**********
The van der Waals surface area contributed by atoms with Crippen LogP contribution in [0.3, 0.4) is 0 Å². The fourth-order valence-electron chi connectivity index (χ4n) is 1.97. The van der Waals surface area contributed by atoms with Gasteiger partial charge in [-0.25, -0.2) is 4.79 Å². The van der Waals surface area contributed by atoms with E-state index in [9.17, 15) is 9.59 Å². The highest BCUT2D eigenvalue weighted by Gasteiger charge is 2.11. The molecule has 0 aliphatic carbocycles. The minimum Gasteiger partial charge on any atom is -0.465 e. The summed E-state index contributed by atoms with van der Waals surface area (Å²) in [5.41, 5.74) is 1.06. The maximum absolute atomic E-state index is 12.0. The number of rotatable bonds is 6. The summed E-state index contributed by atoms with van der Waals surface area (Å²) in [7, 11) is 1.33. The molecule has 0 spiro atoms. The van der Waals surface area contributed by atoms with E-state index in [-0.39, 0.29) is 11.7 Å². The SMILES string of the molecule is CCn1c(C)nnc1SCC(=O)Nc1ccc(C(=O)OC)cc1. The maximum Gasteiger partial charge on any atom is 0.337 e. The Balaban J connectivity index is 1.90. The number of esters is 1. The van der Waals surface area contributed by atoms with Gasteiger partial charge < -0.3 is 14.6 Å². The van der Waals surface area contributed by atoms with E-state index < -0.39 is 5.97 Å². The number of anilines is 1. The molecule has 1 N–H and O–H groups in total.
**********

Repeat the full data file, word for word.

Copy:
The van der Waals surface area contributed by atoms with Crippen LogP contribution in [0.3, 0.4) is 0 Å². The fourth-order valence-electron chi connectivity index (χ4n) is 1.97. The van der Waals surface area contributed by atoms with Gasteiger partial charge in [-0.25, -0.2) is 4.79 Å². The van der Waals surface area contributed by atoms with E-state index in [9.17, 15) is 9.59 Å². The highest BCUT2D eigenvalue weighted by Gasteiger charge is 2.11. The molecule has 0 aliphatic carbocycles. The minimum Gasteiger partial charge on any atom is -0.465 e. The summed E-state index contributed by atoms with van der Waals surface area (Å²) in [5.41, 5.74) is 1.06. The maximum absolute atomic E-state index is 12.0. The number of rotatable bonds is 6. The summed E-state index contributed by atoms with van der Waals surface area (Å²) in [7, 11) is 1.33. The molecule has 0 spiro atoms. The van der Waals surface area contributed by atoms with E-state index in [-0.39, 0.29) is 11.7 Å². The SMILES string of the molecule is CCn1c(C)nnc1SCC(=O)Nc1ccc(C(=O)OC)cc1. The maximum Gasteiger partial charge on any atom is 0.337 e. The Balaban J connectivity index is 1.90. The number of esters is 1. The van der Waals surface area contributed by atoms with Gasteiger partial charge < -0.3 is 14.6 Å². The van der Waals surface area contributed by atoms with E-state index < -0.39 is 5.97 Å². The number of anilines is 1. The molecule has 1 N–H and O–H groups in total.